Inquiries about other biofluids: Dr. Annika Noreen, PhD, ADRC Research Navigator, annikn@uw.edu

Once ready to request brain tissues or biosamples, please use online request form: https://docs.google.com/forms/d/1ht1VDvhYjqDgOT11t8otpO0w6xTIZX-PV7dGq6OcEBo/viewform?edit_requested=true

We also have induced pluripotent stem cell (iPSC) lines from 11 Clinical Core participants (de-identified) that can be leveraged for other studies. We strongly encourage the development and use of iPSCs in mechanistic and biological experiments, and will provide consultation and navigation around using iPSCs in your research proposals.

Inquiries about iPSCs: Dr. Jessica Young, PhD, Stem Cell component Lead, jeyoung@uw.edu

 

3. MINING EXISTING HUMAN SUBJECTS DATA

Local UW ADRC database

The Central ADRC database combines and collapses multiple types of data from the 35+ year data collection history of the ADRC. There is a user-friendly web interface which allows the availability of data and samples (de-identified) to be queried in order to determine feasibility of projects. Data collected at each visit in the Clinical Core longitudinal study, and the resulting linked autopsies, are in this database as well as the national ADRC database (see NACC, below). Additionally, one of the unique strengths of our local database is the extensive and deep familial AD/neurogenetics data that have been collected since 1985. We have >30,000 individuals with varying depth of data types in our local database.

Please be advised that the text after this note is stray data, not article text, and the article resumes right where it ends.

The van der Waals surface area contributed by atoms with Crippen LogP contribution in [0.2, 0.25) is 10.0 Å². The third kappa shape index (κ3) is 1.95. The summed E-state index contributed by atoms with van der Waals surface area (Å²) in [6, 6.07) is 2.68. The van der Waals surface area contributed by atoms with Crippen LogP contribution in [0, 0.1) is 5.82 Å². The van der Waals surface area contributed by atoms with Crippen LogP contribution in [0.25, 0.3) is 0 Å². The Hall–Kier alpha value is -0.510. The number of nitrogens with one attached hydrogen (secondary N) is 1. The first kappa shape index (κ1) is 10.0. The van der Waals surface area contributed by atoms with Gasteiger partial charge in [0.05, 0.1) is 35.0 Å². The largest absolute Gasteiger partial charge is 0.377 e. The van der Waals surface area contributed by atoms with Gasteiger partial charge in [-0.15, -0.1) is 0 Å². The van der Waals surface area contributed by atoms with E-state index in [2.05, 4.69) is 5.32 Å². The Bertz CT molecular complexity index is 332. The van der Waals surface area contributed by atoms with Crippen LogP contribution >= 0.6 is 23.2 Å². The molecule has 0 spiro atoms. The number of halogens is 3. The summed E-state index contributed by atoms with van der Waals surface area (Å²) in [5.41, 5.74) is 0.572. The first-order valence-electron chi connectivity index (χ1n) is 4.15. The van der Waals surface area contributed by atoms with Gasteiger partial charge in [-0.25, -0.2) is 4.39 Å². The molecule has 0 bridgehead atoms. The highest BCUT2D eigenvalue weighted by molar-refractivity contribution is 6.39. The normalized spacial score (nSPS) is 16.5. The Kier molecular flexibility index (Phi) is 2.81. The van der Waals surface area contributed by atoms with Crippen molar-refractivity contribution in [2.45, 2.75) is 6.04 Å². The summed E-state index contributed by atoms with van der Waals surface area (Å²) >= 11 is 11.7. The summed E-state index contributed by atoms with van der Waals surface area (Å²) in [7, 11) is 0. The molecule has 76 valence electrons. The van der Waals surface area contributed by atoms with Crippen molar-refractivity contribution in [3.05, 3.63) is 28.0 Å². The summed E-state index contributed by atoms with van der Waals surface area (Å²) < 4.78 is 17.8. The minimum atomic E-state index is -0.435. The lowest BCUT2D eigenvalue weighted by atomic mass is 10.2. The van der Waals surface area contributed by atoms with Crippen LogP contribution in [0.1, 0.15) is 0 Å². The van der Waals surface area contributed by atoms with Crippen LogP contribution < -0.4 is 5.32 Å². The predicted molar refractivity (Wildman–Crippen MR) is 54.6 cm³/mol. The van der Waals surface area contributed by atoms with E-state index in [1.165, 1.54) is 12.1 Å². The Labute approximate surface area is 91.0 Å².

A key function of this database is to determine if enough individuals exist among locally available samples or datasets (often in addition to those sent on to NACC – see below) to support a specific study. 

Access: Upon request to UW investigators, with training by the ADRC Research Navigator. Use beyond identifying what data and/or samples are available – that is, obtaining and using data in analyses – will likely require consultation with our Data Management and Statistics Core (see section #4).

Inquiries: Dr. Annika Noreen, PhD, ADRC Research Navigator, annikn@uw.edu

 

National Database of the Alzheimer’s Disease Research Centers (NACC)

The UW ADRC is one of 30 national Centers that submit standardized data to a national database - the National Alzheimer’s Coordinating Center (NACC) on living Clinical Core participants, and neuropathological information for those participants who come to autopsy. There are currently >15,000 living individuals in the database being continually followed, and ~6,000 individuals with both clinical data and autopsy data (see additional linked biofluid samples in the NCRAD section below). You can freely explore the query page, and, on request, get one-on-one help from NACC in creating a custom file with specific variables.